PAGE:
He wrote: . . . I began to see that without moral health, a community is as helpless and lost as it is without material supplies and services.
Why are we here? Because, like Langdon Gilkey, we’ve come to realize that the world doesn’t work on the basis of good will to all people.
We’re here because we’ve come to realize that without the power and leadership of God, without the example of Jesus Christ, without the urging of the Holy Spirit, we’d find it enormously difficult to live in a way which nurtures community, builds up our world, brings justice and mercy to the downtrodden.
We’re here because without God, our lives would be only about me, myself, and my immediate family, and that’s not how we want to live.
God gives us church as a place to try out living by faith. As Gilkey discovered, living a moral life isn’t so easy when our choices are limited. In Shantung Compound every time someone got more, someone else got less. There was no “more” for everyone, and so it seemed as though life was really about “less” for everyone.
Knowing the right answer to the question of how to live isn’t simple, or obvious, or easy.
Yesterday morning I conducted a graveside service for Lois Morris Mann, whom I was told had been active here more than 50 years ago (she was 95 when she died).. and, as I often do, I read First Corinthians 13. I was struck by this phrase: “if I have all faith, so as to remove mountains, but do not have love, I am nothing” and it occurred to me that the God whom we follow says that love is more important than faith.
So the first thing I know about God is that for God, love is the most important thing. It is love which can bind our world together, even when we cannot agree on the details of faith, and from that truth, all else proceeds.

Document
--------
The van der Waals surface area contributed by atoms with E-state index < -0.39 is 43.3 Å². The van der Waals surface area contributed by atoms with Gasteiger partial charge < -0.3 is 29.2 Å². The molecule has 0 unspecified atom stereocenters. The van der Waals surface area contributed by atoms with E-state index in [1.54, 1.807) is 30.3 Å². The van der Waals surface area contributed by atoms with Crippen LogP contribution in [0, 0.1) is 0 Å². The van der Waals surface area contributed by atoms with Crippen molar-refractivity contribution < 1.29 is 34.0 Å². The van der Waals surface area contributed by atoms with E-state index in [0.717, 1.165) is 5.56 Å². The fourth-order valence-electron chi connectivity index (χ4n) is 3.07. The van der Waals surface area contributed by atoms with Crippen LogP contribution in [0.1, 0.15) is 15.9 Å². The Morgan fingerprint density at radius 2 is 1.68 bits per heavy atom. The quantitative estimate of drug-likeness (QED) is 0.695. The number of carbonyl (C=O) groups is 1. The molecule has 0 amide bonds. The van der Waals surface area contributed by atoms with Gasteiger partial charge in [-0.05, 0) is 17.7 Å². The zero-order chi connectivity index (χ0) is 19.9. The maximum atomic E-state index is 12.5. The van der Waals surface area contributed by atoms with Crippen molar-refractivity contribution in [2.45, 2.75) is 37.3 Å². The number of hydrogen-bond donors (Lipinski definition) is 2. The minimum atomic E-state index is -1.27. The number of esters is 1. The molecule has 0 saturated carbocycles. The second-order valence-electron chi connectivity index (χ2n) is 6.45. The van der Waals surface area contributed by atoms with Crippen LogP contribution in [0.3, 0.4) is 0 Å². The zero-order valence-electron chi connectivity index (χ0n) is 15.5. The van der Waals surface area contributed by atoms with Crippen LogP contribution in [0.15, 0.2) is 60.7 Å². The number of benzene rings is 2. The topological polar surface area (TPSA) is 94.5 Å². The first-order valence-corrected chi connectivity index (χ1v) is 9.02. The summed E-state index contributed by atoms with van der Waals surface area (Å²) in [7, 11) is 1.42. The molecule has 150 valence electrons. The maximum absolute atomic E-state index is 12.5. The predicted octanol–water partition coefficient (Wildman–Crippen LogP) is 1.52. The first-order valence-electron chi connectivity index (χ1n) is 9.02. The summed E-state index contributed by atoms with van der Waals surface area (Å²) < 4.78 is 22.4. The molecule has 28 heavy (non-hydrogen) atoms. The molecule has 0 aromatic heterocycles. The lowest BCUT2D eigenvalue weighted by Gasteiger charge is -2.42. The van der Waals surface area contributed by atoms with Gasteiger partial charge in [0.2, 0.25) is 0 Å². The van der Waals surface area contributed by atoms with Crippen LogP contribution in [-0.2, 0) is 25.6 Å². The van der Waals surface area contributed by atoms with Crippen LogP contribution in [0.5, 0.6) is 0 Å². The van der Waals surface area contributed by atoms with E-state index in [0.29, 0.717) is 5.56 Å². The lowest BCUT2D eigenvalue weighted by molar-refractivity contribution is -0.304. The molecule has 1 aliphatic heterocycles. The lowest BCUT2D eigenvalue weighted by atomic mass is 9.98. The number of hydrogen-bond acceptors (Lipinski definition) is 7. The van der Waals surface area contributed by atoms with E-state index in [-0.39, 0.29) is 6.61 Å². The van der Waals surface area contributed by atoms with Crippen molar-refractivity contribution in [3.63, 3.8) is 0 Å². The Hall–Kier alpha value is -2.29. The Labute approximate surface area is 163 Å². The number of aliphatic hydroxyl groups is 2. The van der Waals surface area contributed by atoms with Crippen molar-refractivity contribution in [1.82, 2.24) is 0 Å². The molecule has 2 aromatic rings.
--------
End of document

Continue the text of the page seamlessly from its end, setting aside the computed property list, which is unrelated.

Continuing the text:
Then I turn to the story from Genesis, the end of the story of the flooding of the land. Now this story isn’t about the nature of floods, or the likelihood of them, or even whether or not one actually happened exactly as told. Rather it’s a story which takes the idea of a flood and uses it to illustrate truths. It tells us that bad things happen; that some of them are catastrophic, and that God stands with those who have lost the most.
Scientists have spent years trying to prove that there really was a flood, or searching out the remains of Noah’s Ark, but the truth of this story is not in its facticity but in its truthful understanding of God’s care for us.
Our Gospel lesson tells us a third truth about God. What God is calling us to, this life based on love, focused on justice, is not something that will happen at some unknown time in the future, not something that we should just sit patiently and wait for. It is something that is right here, right now. Jesus said, “the time is fulfilled , and the kingdom of God has come near; repent and believe the Good News.”
This is good news. We are not stuck here, in the midst of a world filled with tears, wracked by terrible news from one day to the next, horrified by yet another large-scale killing at a school.
We serve a God who calls us, now, to action.
We serve a God who calls us to stand up for those who are alone, to stand with those who seek to change our world for the better.
We serve a God who promises that we will never be left alone in disaster, promises that it is love which is the foundational principle of our world.
And that is the Good News for today.
© 2018, Virginia H. Child
Langdon Gilkey: Shantung Compound, Harper & Row, New York City, 1966, p. 82.
 Ibid., p. 76.